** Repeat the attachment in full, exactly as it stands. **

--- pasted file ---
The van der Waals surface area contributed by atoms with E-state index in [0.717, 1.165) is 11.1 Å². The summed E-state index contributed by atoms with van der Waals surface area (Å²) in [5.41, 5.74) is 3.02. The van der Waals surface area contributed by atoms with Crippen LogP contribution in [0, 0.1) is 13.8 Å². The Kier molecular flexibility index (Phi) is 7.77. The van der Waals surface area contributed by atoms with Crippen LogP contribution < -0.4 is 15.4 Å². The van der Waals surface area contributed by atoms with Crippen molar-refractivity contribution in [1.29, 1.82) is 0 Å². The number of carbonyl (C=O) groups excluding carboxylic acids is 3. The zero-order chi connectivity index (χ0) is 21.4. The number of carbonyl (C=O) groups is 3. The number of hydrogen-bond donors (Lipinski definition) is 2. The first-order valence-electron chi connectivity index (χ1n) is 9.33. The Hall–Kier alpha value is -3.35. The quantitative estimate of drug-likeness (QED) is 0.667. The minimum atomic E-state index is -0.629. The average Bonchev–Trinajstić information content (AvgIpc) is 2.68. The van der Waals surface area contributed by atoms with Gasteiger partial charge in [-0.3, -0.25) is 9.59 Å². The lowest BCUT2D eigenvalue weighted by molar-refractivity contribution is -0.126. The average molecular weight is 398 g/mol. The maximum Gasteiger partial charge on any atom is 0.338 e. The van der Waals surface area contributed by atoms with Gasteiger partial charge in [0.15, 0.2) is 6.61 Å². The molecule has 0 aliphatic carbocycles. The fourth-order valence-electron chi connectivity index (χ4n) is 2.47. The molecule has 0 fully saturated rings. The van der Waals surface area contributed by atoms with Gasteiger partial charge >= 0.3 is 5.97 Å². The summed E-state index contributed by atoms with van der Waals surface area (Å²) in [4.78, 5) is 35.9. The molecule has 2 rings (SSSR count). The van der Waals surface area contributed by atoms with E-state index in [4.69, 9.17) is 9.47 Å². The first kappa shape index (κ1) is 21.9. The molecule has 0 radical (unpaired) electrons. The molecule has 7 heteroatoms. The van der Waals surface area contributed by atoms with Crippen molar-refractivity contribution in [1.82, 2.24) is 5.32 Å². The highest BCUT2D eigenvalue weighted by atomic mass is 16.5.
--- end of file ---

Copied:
The van der Waals surface area contributed by atoms with E-state index in [0.717, 1.165) is 11.1 Å². The summed E-state index contributed by atoms with van der Waals surface area (Å²) in [5.41, 5.74) is 3.02. The van der Waals surface area contributed by atoms with Crippen LogP contribution in [0, 0.1) is 13.8 Å². The Kier molecular flexibility index (Phi) is 7.77. The van der Waals surface area contributed by atoms with Crippen LogP contribution < -0.4 is 15.4 Å². The van der Waals surface area contributed by atoms with Crippen molar-refractivity contribution in [1.29, 1.82) is 0 Å². The number of carbonyl (C=O) groups excluding carboxylic acids is 3. The zero-order chi connectivity index (χ0) is 21.4. The number of carbonyl (C=O) groups is 3. The number of hydrogen-bond donors (Lipinski definition) is 2. The first-order valence-electron chi connectivity index (χ1n) is 9.33. The Hall–Kier alpha value is -3.35. The quantitative estimate of drug-likeness (QED) is 0.667. The minimum atomic E-state index is -0.629. The average Bonchev–Trinajstić information content (AvgIpc) is 2.68. The van der Waals surface area contributed by atoms with Gasteiger partial charge in [-0.3, -0.25) is 9.59 Å². The lowest BCUT2D eigenvalue weighted by molar-refractivity contribution is -0.126. The average molecular weight is 398 g/mol. The maximum Gasteiger partial charge on any atom is 0.338 e. The van der Waals surface area contributed by atoms with Gasteiger partial charge in [0.15, 0.2) is 6.61 Å². The molecule has 0 aliphatic carbocycles. The fourth-order valence-electron chi connectivity index (χ4n) is 2.47. The molecule has 0 fully saturated rings. The van der Waals surface area contributed by atoms with Gasteiger partial charge >= 0.3 is 5.97 Å². The summed E-state index contributed by atoms with van der Waals surface area (Å²) in [4.78, 5) is 35.9. The molecule has 2 rings (SSSR count). The van der Waals surface area contributed by atoms with E-state index in [4.69, 9.17) is 9.47 Å². The first kappa shape index (κ1) is 21.9. The molecule has 0 radical (unpaired) electrons. The molecule has 7 heteroatoms. The van der Waals surface area contributed by atoms with Crippen molar-refractivity contribution in [1.82, 2.24) is 5.32 Å². The highest BCUT2D eigenvalue weighted by atomic mass is 16.5.